What’s happened: A majority of staff (just, it was 51 per cent) turned out to vote on the university’s proposed savings variations to the Enterprise Agreement. They knocked them back by a thumping majority. The poll, declared yesterday was 5190 (64 per cent) against and 2879 for the plan.

Why: The university proposed saving $30m by cancelling the new 2.2 per cent pay-rise introduced under the existing Enterprise Agreement. In return it promised voluntary separations before sackings (CMM May 27). This was not enough for members of the campus branch of the National Tertiary Education Union, who voted to oppose the plan (CMM May 29).

And oppose it they did, in a vocal campaign that questioned the detail and, need for savings, given the universities reserves.

What it means: This is a major defeat for management. With a yes vote the Fair Work Commission would have waived through enterprise agreement changes. But now cuts to staff costs will be contested long and hard by the union and probably opposed by many staff who aren’t NTEU members but who listened to the union when they voted and will keep listening.

What’s next: Last month Uni Melbourne explained that it was not signing on to the then union-four VCs proposed accord on cuts to save jobs. The deal, “contains provisions that it has no interest in pursuing – such as stand downs, forced leave, forced reduction of hours, large pay cuts of up to 15 per cent and deferral of incremental progression – and believes there is no value in asking staff to vote on changes to employment conditions that it has no intention of making,” university management said then (CMM May 18).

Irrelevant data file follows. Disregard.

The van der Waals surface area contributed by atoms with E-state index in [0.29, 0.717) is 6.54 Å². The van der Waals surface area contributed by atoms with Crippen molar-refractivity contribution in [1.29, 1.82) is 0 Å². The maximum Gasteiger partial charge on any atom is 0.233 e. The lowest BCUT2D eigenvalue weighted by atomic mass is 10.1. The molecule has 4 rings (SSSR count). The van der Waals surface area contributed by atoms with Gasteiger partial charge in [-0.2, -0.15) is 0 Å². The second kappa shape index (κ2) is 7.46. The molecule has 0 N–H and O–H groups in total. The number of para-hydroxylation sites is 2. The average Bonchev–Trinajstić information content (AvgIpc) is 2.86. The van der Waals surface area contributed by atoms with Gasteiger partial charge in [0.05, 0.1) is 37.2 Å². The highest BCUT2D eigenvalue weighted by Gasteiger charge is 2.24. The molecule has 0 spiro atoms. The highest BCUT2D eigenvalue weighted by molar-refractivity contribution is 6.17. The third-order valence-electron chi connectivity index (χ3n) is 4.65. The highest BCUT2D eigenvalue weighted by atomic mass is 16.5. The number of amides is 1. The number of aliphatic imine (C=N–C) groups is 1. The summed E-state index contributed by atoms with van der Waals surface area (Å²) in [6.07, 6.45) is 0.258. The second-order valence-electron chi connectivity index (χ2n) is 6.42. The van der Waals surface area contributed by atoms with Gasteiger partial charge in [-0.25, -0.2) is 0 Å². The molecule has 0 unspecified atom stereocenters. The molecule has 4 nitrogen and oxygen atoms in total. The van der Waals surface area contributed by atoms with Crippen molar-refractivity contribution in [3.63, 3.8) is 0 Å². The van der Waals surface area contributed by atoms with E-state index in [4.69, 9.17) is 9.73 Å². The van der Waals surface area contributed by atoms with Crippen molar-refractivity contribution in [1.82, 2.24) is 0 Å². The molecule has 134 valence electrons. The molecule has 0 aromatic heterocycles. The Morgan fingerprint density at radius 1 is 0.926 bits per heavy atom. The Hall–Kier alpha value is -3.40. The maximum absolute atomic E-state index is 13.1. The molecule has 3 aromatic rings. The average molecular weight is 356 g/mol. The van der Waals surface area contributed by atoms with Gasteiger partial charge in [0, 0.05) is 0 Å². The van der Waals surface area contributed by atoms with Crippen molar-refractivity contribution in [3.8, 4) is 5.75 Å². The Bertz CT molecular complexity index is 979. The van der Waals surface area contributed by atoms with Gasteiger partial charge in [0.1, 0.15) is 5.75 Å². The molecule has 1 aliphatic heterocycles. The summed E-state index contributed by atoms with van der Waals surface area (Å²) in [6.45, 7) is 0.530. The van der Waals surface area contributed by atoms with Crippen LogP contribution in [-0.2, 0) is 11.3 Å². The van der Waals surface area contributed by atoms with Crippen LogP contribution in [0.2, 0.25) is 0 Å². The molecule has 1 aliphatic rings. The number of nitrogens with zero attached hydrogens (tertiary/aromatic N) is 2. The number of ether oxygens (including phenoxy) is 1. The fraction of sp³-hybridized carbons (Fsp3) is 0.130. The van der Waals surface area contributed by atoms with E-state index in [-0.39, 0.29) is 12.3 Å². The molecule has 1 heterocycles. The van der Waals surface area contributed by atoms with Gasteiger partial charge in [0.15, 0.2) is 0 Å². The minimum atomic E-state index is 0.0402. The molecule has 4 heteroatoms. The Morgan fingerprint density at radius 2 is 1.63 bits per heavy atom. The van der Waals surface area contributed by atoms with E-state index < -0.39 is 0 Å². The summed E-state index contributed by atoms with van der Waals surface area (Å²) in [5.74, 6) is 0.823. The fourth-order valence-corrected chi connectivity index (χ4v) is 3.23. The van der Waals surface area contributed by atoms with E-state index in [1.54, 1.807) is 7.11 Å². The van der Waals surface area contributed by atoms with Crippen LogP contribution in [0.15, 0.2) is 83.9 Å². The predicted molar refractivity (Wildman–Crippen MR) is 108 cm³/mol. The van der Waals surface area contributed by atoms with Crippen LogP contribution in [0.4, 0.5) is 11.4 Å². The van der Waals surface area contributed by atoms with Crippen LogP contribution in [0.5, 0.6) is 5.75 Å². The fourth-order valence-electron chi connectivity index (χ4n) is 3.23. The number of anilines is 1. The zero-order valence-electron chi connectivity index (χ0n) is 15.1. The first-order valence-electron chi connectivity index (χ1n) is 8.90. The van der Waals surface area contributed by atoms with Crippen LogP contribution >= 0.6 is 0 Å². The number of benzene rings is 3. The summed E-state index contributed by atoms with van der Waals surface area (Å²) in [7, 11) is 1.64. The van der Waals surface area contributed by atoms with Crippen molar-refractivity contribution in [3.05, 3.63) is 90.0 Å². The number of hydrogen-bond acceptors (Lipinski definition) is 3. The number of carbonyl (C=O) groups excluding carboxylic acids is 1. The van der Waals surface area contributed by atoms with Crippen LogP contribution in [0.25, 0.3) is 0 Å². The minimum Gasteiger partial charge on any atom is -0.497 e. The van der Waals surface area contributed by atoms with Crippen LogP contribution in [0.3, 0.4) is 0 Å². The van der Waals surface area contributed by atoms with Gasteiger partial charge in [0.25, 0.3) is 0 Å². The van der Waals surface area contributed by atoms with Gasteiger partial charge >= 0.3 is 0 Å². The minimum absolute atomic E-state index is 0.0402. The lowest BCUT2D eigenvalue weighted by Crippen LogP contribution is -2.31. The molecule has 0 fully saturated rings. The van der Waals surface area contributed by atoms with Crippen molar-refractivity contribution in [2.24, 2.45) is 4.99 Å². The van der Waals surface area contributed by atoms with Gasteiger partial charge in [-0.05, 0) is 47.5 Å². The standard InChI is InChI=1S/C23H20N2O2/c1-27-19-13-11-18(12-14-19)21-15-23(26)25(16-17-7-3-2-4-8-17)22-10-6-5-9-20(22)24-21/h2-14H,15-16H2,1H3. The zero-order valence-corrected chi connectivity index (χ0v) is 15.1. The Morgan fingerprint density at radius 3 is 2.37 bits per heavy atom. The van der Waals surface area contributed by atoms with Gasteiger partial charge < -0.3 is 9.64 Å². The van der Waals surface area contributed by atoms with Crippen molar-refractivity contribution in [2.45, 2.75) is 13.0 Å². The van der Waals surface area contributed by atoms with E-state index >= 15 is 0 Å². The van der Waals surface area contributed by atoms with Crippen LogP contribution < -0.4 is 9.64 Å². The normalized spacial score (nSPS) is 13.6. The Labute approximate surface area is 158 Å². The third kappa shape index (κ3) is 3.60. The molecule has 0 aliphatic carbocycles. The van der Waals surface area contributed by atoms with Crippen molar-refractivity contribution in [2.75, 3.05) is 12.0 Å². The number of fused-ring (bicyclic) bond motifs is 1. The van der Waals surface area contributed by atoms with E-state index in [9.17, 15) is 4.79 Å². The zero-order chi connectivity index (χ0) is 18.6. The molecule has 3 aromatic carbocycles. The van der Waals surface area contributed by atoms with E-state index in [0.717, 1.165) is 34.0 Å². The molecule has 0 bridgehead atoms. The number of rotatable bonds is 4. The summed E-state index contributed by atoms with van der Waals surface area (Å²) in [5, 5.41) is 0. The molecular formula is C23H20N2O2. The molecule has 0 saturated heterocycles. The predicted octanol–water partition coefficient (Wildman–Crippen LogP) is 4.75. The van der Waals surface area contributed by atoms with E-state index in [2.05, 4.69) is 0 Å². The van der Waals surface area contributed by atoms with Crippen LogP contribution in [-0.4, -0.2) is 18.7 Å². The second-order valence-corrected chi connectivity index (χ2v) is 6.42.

With its savings proposal knocked-back staff will be watching for what the university does now.

The VC is not for turning: “This outcome will not change our ability to survive the financial impact of the COVID-19 pandemic, but it will certainly make the task ahead more challenging for all of us as we move towards inevitable workforce reductions,” Vice Chancellor Duncan Maskell said yesterday.

“We cannot live beyond our means. We are facing a large reduction in our recurrent revenue and therefore quite simply have to reduce our recurrent expenditure. We will continue the planning process to look for savings we can make without compromising our recovery,” he added.

All politics is local at Monash U  

The campus branch of the NTEU is not endorsing a savings framework developed by the federal leadership 

Vice Chancellor Margaret Gardner was one of four VCs who worked with the federal leadership of the National Tertiary Education Union to create the national framework for cuts to conditions in return for job protection. Professor Gardner says the national framework is the basis for the change proposal she has put to the university and which, “is vital to minimising job losses,” (CMM yesterday).

Professor Gardner says without the plan the university will need to cut 467 FTE positions, with it, 277.

As per the original deal the proposal goes to the union’s national office, then to a vote of Monash U members and if adopted by them to an all-staff vote to vary the enterprise agreement.

But Monash U management may not need to bother the Fair Work Commission, which oversees agreements.

Monash NTEU president Ben Eltham, tells CMM, there is, “no formal branch position on the Monash jobs protection proposal.”

“We support the right of all branch members to decide. The branch has committed to open campaigning, with all members free to argue their case. As branch president, I am in favour of the proposal, because I believe it will save jobs. I recognise some members are opposed to the proposal, and I welcome their contributions to this important debate,” Dr Eltham says.